How To Construct Your Dream DJ Setup


Technology Drives Innovation

There are Only Tools and No Rules

The tools available to DJs change over time, but the fundamental elements have been intact since the early '80s. The technology gives the DJ the ability to mix two or more recorded tunes artistically.

Currently, there are three schools of thought when it comes to DJ equipment:

  • Elitist - "Pioneer is the Industry Standard, and Technics 1200's are the only vinyl turntable worth owning."
  • Generalist - "Give me this pizza box, and I will rock a party."
  • Nautical Engineer - "It's simple, I connect this sequencer to a looper that activates a gate running the wazoo effects processor creating live music using the whimper of a crying baby."

DJs choose Hardware and Software components based on what they like, what looks fun to them and their overall intentions.

What Do You Envision?

The way to discover what DJ equipment is right for you is to start with your end goals in mind. For example, what kind of DJ do you want to become, and what kind of events and shows do you want in the future.

The best general advice I have heard is that you should always buy the best you can afford.

In the Audio Visual industry, you get what you pay for, and if you fork up what you can, it will save you having to upgrade or change, thus saving you money.

Buying second-hand equipment is another way to get started, and you can get great deals on high-quality gear.

Master Your Technology. Once you commit to buying some equipment, make sure you master it before deciding to upgrade.

Many DJs get trigger-happy and think that the equipment will make them good DJs. It is, in fact, the music and practice which plays a more critical role, just like learning any other instrument.

Types Of DJ Equipment

Traditionally three elements define traditional DJ gear

  • Decks - Two (or more) music sources
  • Mixer - Ability to mix music and affect their volume and frequencies
  • Headphones and Speakers - Separate outputs for the crowd to Dance and for the DJ to prepare the following songs

Audio signal flows through the system, and the DJ has the power to change the input signals as they make their way to the master output and out to a crowd.

1. Music Sources

Analog equipment like Vinyl Turntables sends an electrical signal from a stylus that moves through the grooves of a record.

Digital Equipment such as media players encodes and decode the audio signal into bits and bytes.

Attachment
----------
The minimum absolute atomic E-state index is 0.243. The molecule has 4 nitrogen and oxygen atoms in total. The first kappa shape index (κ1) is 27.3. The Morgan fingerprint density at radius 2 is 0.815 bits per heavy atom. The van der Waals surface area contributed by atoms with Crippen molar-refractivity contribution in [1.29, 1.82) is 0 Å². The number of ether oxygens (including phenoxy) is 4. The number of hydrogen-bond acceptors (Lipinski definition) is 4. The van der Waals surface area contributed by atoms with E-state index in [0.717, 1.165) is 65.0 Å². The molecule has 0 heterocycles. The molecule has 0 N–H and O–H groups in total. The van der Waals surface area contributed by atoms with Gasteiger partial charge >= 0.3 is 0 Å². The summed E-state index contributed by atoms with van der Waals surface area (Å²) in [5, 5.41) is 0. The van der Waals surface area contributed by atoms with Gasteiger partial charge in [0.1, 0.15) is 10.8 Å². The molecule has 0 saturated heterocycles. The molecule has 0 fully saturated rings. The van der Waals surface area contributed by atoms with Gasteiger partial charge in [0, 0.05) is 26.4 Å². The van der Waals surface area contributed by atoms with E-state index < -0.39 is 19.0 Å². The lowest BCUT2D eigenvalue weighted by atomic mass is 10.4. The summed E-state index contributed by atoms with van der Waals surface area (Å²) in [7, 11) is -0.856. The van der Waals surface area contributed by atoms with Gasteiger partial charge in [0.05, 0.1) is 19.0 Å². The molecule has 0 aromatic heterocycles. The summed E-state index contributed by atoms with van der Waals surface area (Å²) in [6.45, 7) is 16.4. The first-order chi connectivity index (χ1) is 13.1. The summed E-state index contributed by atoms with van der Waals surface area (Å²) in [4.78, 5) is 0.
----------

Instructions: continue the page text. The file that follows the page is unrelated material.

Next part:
These Source Devices play the music that then flows into a mixer to be processed and routed.

Common Sources Include;

  • Vinyl Turntables
  • CDJ/Media Players
  • Midi Controllers
  • DVS (Digital Vinyl Systems)
  • Other, E.G. iPod, Computer, Sampler etc.

2. Mixer

A Mixer has a channel count of two or more, which means you can plug two musical sources into a 2 channel audio mixer.

Battle mixers commonly have 2 channels, while club mixers offer 4 channels.

Mixers might look confusing, but once you understand a single channel strip, you can apply the fundamental understanding to almost any equipment.

Some DJ Midi Controllers have the mixer and music source elements packaged into one console, while other DJ setups are modular and involve connecting equipment together using cables.

Some mixers will accept various signal types. Most standalone mixers have separate Line inputs for CD/Media Players and Phono for Vinyl Turntables.

The signal flows from input to outputs, following the signal path through the mixer and faders.

Some DJs equipment will be connected to software, meaning you will need a laptop in some cases when the music is digital.

3. Headphones and Speakers

DJs use headphones to listen/CUE music in their ear before they send it out to the crowd/master speakers. The mixer will have the function to route different sources to the headphones.

Speakers come in 2 forms:

  • Active - Have an inbuilt amplifier
  • Passive - Need to be powered by an external amplifier

Some mixers also have a dedicated output for the DJ Booth in case the master speakers will are a distance away from the DJ (Causing Delay).

Can You DJ With Only USB and Headphones?

Yes, If your end goal is to DJ in clubs and festivals, they will usually have the equipment that will allow you to mix with some USBs and Headphones.

Many DJs will have a contingency plan, such as bringing a CD or an iPod (with RCA to AUX Cable) as a backup.

What Other Accessories Do You Need To Get Started?

Note: some DJs choose to rent the equipment when they are first starting. Renting things like speakers, basic mixers, microphones, and lights from an AV rental company is a great way to scale up a mobile/wedding DJ business without breaking your back.

Remember Lift With Your Legs, Not Your Back!

Here are some of the other peripherals that a DJ uses.

  • Earplugs
  • USBs and Hard Drives
  • Microphones
  • Computers
  • Cables

The choice of "What DJ Equipment To Buy" will depend on your intent and goals.

DJs gear allows you to mix two or more recorded tunes, based on the number of input channels a mixer has.

Practice using the different functions and effects. Come up with fun and creative ways to mix by trial and error.